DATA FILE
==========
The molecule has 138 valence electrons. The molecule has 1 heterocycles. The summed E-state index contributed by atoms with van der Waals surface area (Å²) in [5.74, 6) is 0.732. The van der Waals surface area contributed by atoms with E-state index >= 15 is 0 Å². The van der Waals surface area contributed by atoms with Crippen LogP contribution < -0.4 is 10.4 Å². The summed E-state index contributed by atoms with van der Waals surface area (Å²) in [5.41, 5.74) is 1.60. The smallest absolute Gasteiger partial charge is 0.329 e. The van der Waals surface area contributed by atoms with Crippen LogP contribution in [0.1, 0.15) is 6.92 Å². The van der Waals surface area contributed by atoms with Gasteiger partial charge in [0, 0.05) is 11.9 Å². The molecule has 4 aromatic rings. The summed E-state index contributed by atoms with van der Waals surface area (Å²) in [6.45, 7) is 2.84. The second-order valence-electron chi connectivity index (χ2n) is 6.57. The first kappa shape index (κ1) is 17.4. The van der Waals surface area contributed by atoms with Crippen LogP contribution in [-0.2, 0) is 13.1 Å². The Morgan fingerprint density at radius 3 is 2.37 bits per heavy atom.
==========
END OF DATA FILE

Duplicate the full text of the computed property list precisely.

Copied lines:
The molecule has 138 valence electrons. The molecule has 1 heterocycles. The summed E-state index contributed by atoms with van der Waals surface area (Å²) in [5.74, 6) is 0.732. The van der Waals surface area contributed by atoms with E-state index >= 15 is 0 Å². The van der Waals surface area contributed by atoms with Crippen LogP contribution < -0.4 is 10.4 Å². The summed E-state index contributed by atoms with van der Waals surface area (Å²) in [5.41, 5.74) is 1.60. The smallest absolute Gasteiger partial charge is 0.329 e. The van der Waals surface area contributed by atoms with Crippen LogP contribution in [0.1, 0.15) is 6.92 Å². The van der Waals surface area contributed by atoms with Gasteiger partial charge in [0, 0.05) is 11.9 Å². The molecule has 4 aromatic rings. The summed E-state index contributed by atoms with van der Waals surface area (Å²) in [6.45, 7) is 2.84. The second-order valence-electron chi connectivity index (χ2n) is 6.57. The first kappa shape index (κ1) is 17.4. The van der Waals surface area contributed by atoms with Crippen LogP contribution in [-0.2, 0) is 13.1 Å². The Morgan fingerprint density at radius 3 is 2.37 bits per heavy atom.